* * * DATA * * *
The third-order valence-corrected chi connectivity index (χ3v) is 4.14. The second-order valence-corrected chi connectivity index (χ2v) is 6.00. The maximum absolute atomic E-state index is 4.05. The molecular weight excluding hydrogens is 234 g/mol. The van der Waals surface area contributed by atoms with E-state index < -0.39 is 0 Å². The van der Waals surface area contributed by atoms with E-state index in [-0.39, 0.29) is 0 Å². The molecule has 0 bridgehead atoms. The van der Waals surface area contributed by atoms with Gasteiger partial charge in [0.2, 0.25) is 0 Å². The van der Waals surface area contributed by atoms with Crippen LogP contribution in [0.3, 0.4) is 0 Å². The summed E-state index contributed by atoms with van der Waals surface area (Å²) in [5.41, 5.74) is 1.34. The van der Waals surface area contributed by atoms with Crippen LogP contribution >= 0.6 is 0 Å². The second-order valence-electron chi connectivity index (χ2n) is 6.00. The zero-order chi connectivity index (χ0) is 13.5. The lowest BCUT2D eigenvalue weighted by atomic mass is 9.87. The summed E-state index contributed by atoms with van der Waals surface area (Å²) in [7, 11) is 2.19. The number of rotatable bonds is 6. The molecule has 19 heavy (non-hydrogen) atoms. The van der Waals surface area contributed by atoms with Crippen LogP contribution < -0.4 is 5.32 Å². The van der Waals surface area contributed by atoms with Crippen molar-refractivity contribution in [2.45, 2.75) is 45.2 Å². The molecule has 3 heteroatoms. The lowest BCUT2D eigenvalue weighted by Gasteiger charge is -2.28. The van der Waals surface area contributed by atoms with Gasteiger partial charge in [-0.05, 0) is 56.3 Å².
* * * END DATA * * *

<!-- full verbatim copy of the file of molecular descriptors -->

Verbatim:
The third-order valence-corrected chi connectivity index (χ3v) is 4.14. The second-order valence-corrected chi connectivity index (χ2v) is 6.00. The maximum absolute atomic E-state index is 4.05. The molecular weight excluding hydrogens is 234 g/mol. The van der Waals surface area contributed by atoms with E-state index < -0.39 is 0 Å². The van der Waals surface area contributed by atoms with E-state index in [-0.39, 0.29) is 0 Å². The molecule has 0 bridgehead atoms. The van der Waals surface area contributed by atoms with Gasteiger partial charge in [0.2, 0.25) is 0 Å². The van der Waals surface area contributed by atoms with Crippen LogP contribution in [0.3, 0.4) is 0 Å². The summed E-state index contributed by atoms with van der Waals surface area (Å²) in [5.41, 5.74) is 1.34. The van der Waals surface area contributed by atoms with Crippen LogP contribution >= 0.6 is 0 Å². The second-order valence-electron chi connectivity index (χ2n) is 6.00. The zero-order chi connectivity index (χ0) is 13.5. The lowest BCUT2D eigenvalue weighted by atomic mass is 9.87. The summed E-state index contributed by atoms with van der Waals surface area (Å²) in [7, 11) is 2.19. The number of rotatable bonds is 6. The molecule has 19 heavy (non-hydrogen) atoms. The van der Waals surface area contributed by atoms with Crippen LogP contribution < -0.4 is 5.32 Å². The van der Waals surface area contributed by atoms with Crippen molar-refractivity contribution in [2.45, 2.75) is 45.2 Å². The molecule has 3 heteroatoms. The lowest BCUT2D eigenvalue weighted by Gasteiger charge is -2.28. The van der Waals surface area contributed by atoms with Gasteiger partial charge in [-0.05, 0) is 56.3 Å².